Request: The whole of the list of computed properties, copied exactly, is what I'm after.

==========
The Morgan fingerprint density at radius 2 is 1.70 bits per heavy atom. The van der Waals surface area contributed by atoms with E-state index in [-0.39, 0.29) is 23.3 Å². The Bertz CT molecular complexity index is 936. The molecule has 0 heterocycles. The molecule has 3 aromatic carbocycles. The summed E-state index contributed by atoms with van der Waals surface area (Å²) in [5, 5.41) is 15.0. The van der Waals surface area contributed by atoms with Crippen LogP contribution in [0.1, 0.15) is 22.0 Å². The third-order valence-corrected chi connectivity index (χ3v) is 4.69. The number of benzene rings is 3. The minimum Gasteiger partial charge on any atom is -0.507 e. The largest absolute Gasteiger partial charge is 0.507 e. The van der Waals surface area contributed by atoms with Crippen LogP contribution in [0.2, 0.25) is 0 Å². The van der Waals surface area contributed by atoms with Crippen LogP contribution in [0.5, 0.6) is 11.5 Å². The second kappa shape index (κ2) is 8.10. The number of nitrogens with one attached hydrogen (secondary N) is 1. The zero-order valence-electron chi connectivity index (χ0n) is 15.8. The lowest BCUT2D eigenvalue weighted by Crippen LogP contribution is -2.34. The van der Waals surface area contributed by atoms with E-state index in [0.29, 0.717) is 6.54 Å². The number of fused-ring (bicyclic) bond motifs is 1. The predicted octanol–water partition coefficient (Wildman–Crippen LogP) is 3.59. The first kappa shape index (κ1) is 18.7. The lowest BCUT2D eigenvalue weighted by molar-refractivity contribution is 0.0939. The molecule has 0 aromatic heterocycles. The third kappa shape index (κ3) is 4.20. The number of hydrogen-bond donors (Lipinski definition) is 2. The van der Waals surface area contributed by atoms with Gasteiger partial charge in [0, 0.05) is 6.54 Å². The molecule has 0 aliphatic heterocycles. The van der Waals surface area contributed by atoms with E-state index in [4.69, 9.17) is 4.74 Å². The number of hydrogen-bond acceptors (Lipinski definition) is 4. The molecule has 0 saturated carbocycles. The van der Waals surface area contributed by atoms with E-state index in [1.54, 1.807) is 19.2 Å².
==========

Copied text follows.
The Morgan fingerprint density at radius 2 is 1.70 bits per heavy atom. The van der Waals surface area contributed by atoms with E-state index in [-0.39, 0.29) is 23.3 Å². The Bertz CT molecular complexity index is 936. The molecule has 0 heterocycles. The molecule has 3 aromatic carbocycles. The summed E-state index contributed by atoms with van der Waals surface area (Å²) in [5, 5.41) is 15.0. The van der Waals surface area contributed by atoms with Crippen LogP contribution in [0.1, 0.15) is 22.0 Å². The third-order valence-corrected chi connectivity index (χ3v) is 4.69. The number of benzene rings is 3. The minimum Gasteiger partial charge on any atom is -0.507 e. The largest absolute Gasteiger partial charge is 0.507 e. The van der Waals surface area contributed by atoms with Crippen LogP contribution in [0.2, 0.25) is 0 Å². The van der Waals surface area contributed by atoms with Crippen LogP contribution in [0.5, 0.6) is 11.5 Å². The second kappa shape index (κ2) is 8.10. The number of nitrogens with one attached hydrogen (secondary N) is 1. The zero-order valence-electron chi connectivity index (χ0n) is 15.8. The lowest BCUT2D eigenvalue weighted by Crippen LogP contribution is -2.34. The van der Waals surface area contributed by atoms with E-state index in [0.29, 0.717) is 6.54 Å². The number of fused-ring (bicyclic) bond motifs is 1. The predicted octanol–water partition coefficient (Wildman–Crippen LogP) is 3.59. The first kappa shape index (κ1) is 18.7. The lowest BCUT2D eigenvalue weighted by molar-refractivity contribution is 0.0939. The molecule has 0 aromatic heterocycles. The third kappa shape index (κ3) is 4.20. The number of hydrogen-bond donors (Lipinski definition) is 2. The van der Waals surface area contributed by atoms with Gasteiger partial charge in [0, 0.05) is 6.54 Å². The molecule has 0 aliphatic heterocycles. The van der Waals surface area contributed by atoms with E-state index in [4.69, 9.17) is 4.74 Å². The number of hydrogen-bond acceptors (Lipinski definition) is 4. The molecule has 0 saturated carbocycles. The van der Waals surface area contributed by atoms with E-state index in [1.54, 1.807) is 19.2 Å².